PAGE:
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Monday, February 17, 2014

Pakistan & geopolitical realities

Unsurprisingly, Pakistan’s place in the world was discussed at great length at the KLF. Compared to the year before, when impending national elections loomed over discussions, and a tired relationship with the United States as usual held court, this year the focus shifted to Pakistan as a potentially powerful player in the region.
It was urged time and again that Pakistan needs to take steps to make decisions necessary for the stability of the state and consequently the region. As stipulated by Maleeha Lodhi in a session titled ‘Afghanistan 2014: Consequences for Pakistan,’ the tyranny of geography sets Pakistan in a position where it cannot “wish Afghanistan away.” Another sentiment was echoed by Ishrat Hussain: if there is no “Af” what is to become of “Pak” in the Af-Pak equation, as referred to by the US.

The impending drawdown of Nato-led forces in December 2014 was therefore a prime topic of discussion, as foreign relations experts and diplomats weighed in on the region’s history and the road ahead.

In a session titled ‘Geo-Political Equation: Pakistan in the World,’ senior diplomat Zafar Hilaly pointed out that peace in Afghanistan only stands a chance if “underpinned by both the US and Pakistan,” urging that Pakistan cannot afford to continue on its path of disassociation with an erratic ally. Ashraf Jehangir Qazi, former ambassador to the US, set out an even more dire scenario, putting Pakistan’s “dysfunctional state of affairs” into focus from which one cannot possibly develop a “coherent foreign policy.” With Pakistan’s population to reach 350 million by 2050, less than 50 per cent education rate, precarious food security and encroachment by the Tehreek-i-Taliban Pakistan (TTP) are only part of Pakistan’s problems.

Dr Hussain set out the scenario of Pakistan’s troubled relationship with the US dating back more than 60 years, in a session with US Ambassador Richard Olson titled ‘The US-Pakistan Relationship: Will it Endure?’ Ambassador Olson, who assured audiences of the importance of Pakistan as a regional ally, specified that the US has a vested interested in Pakistan not based on just 2014 but 2050, when Pakistan will be the world’s 4th most populous nation and an important player in the region. The ambassador, although reassuring overall, remained reticent and evasive regarding pressing issues, giving no specific response about aiding Pakistan to become economically independent via trade.

What was notable, though, were the audiences who not only came out in droves to packed sessions, but asked bold and scathing questions that spelt out US intentions far more lucidly. The sanctions on Iran were stipulated as paramount — more so than Pakistan’s dire energy needs — while high tariffs (roughly 18 per cent) on Pakistan’s textile exports were not looking to be lowered anytime in the foreseeable future. Both these points were brought up by the audiences, overpowering moderators who generally kept the discussions well-moderated.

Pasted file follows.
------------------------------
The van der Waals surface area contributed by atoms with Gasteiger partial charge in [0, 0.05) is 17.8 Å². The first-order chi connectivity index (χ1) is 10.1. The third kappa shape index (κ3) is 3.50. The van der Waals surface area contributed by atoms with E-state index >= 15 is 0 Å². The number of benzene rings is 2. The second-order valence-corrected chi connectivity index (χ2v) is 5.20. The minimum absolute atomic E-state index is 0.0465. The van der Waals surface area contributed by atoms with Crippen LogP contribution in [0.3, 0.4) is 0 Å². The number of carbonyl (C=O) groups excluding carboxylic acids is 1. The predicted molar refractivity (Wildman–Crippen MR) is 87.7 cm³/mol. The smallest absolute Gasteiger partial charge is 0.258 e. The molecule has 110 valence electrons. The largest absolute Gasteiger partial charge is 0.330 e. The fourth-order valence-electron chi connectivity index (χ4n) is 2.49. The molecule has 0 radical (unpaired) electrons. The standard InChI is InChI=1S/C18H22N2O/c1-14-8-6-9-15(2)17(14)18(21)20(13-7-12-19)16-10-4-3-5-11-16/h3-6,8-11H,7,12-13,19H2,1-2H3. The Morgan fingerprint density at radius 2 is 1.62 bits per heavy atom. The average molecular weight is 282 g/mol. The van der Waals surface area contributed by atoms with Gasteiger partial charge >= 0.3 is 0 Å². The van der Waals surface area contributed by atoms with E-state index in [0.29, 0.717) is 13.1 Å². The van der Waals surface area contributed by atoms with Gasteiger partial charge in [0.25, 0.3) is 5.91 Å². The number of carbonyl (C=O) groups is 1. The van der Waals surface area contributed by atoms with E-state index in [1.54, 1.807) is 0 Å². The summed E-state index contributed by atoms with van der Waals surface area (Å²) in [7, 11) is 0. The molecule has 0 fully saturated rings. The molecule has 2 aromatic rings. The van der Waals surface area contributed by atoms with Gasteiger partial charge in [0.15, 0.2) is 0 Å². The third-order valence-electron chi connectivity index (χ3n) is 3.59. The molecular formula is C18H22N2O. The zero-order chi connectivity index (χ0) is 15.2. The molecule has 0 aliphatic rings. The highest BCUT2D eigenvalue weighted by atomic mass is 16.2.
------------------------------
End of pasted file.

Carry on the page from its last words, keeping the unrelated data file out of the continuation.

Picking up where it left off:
What made the discussions different from last year were the ground realities spelt out for Pakistan following the drawdown. The possible influx of more than two million refugees due to a porous border and lack of bounds to the strategic depth created by the TTP in Pakistan’s northwest province, are some of these realities. In fact, Pakistan was urged by Riaz Mohammad Khan, former foreign secretary, to repel becoming “custodians for spokespersons for Taliban.”

Additionally, problems within Afghanistan were also highlighted, with unemployment, poverty and the possibility of civil war among them.

What made it a crucial year to discuss the drawdown was that the effects of 1996 still resonate strongly in the minds of officials and civilians alike. In the session ‘Afghanistan 2014,’ Lodhi urged officials to approach interlocuters of the Taliban in order to avoid a violent takeover by the Taliban in 2015. How to avoid that power vacuum was one of the other burning questions discussed during the session.

But what speakers succeeded in setting out for the audiences, they were unable to offer solutions for. For example, thrown into the mix of the drawdown is the High Peace Council that President Hamid Karzai has created, but has no faith in. The bilateral security agreement, central to a peaceful drawdown, is also not expected to be signed by Karzai. In fact, according to news reports, Karzai is said to have been in talks with the Taliban for months, trying to chart out his own deal with them, thus his reluctance to sign the peace agreement, leaving again US relations with Afghanistan in a lurch and US drawdown at a standstill. Above all, as mentioned by Qazi, the peace talks with the TTP were challenged as a farce, set up by the government and parties as “designed to go nowhere.”

What audiences did find respite in, however, was the acknowledgement by Ambassador Olson of the US playing a role in the “seeds of 9/11”. A little too late, though, with Pakistan already a hotbed of militant regrouping.
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